A phone message left for Westland president Steve Mendell was not returned Sunday.
Agriculture officials said the massive recall surpasses a 1999 ban of 35 million pounds of ready-to-eat meats. No illnesses have been linked to the newly recalled meat, and officials said the health threat was likely small.
Officials estimate that about 37 million pounds of the recalled beef went to school programs, but they believe most of the meat probably has already been eaten.
"We don't know how much product is out there right now. We don't think there is a health hazard, but we do have to take this action," said Dr. Dick Raymond, USDA undersecretary for food safety.
Federal officials suspended operations at Westland/Hallmark after an undercover video from the Humane Society of the United States surfaced showing crippled and sick animals being shoved with forklifts.
Two former employees were charged Friday. Five felony counts of animal cruelty and three misdemeanors were filed against a pen manager. Three misdemeanor counts – illegal movement of a non-ambulatory animal – were filed against an employee who worked under that manager. Both were fired.
Authorities said the video showed workers kicking, shocking and otherwise abusing "downer" animals that were apparently too sick or injured to walk into the slaughterhouse. Some animals had water forced down their throats, San Bernardino County prosecutor Michael Ramos said.
No charges have been filed against Westland, but an investigation by federal authorities continues.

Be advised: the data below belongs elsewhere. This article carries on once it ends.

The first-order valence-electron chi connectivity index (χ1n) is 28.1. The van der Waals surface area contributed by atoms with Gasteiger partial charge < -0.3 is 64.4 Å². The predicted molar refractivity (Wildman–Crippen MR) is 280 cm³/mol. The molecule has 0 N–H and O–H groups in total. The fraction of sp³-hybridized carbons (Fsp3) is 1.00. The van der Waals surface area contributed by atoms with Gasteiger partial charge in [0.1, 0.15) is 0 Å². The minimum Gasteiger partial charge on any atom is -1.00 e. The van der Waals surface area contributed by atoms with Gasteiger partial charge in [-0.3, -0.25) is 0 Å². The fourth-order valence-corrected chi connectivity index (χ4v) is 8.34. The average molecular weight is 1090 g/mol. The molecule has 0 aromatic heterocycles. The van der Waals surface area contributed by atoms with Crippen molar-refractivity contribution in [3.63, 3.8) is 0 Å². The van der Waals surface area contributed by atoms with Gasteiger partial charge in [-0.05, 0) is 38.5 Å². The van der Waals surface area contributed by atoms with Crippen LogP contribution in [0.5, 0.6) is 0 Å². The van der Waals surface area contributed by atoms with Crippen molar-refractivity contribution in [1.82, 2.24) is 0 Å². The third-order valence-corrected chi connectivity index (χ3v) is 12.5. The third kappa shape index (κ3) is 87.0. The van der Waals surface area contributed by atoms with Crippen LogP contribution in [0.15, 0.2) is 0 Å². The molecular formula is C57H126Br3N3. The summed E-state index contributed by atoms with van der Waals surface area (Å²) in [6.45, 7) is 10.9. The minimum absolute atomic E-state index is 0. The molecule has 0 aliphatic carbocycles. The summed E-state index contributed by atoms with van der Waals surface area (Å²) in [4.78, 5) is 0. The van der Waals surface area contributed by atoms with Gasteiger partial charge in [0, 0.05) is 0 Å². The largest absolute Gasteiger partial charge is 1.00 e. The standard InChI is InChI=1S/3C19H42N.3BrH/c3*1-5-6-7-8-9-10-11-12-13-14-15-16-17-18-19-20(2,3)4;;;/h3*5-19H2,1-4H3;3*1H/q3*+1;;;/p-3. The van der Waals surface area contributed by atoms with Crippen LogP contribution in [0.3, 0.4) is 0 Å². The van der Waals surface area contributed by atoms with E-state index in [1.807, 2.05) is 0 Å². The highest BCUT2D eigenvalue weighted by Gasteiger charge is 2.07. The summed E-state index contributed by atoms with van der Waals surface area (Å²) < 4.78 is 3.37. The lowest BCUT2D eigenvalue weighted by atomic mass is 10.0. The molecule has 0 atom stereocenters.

About 150 school districts around the nation have stopped using ground beef from Hallmark Meat Packing Co., which is associated with Westland. Two fast-food chains, Jack-In-the-Box and In-N-Out, said they would not use beef from Westland/Hallmark.
Most of the beef was sent to distribution centers in bulk packages. The USDA said it will work with distributors to determine how much meat remains.
Federal regulations call for keeping downed cattle out of the food supply because they may pose a higher risk of contamination from E. coli, salmonella or mad cow disease, since they typically wallow in feces and their immune systems are often weak.
Upon learning about the recall, some legislators criticized the USDA, saying the federal agency should conduct more thorough inspections to ensure tainted beef doesn't get to the public.
"Today marks the largest beef recall in U.S. history, and it involves the national school lunch program and other federal food and nutrition programs," said U.S. Sen. Tom Harkin, chairman of the Senate Committee on Agriculture, Nutrition and Forestry. "This begs the question: How much longer will we continue to test our luck with weak enforcement of federal food safety regulations?"
Advocacy groups also weighed in, noting the problems at Westland wouldn't have been revealed had it not been for animal right activists.
"On the one hand, I'm glad that the recall is taking place. On the other, it's somewhat disturbing, given that obviously much of this food has already been eaten," said Jean Halloran, director of food policy initiatives at Consumers Union. "It's really closing the barn door after the cows left."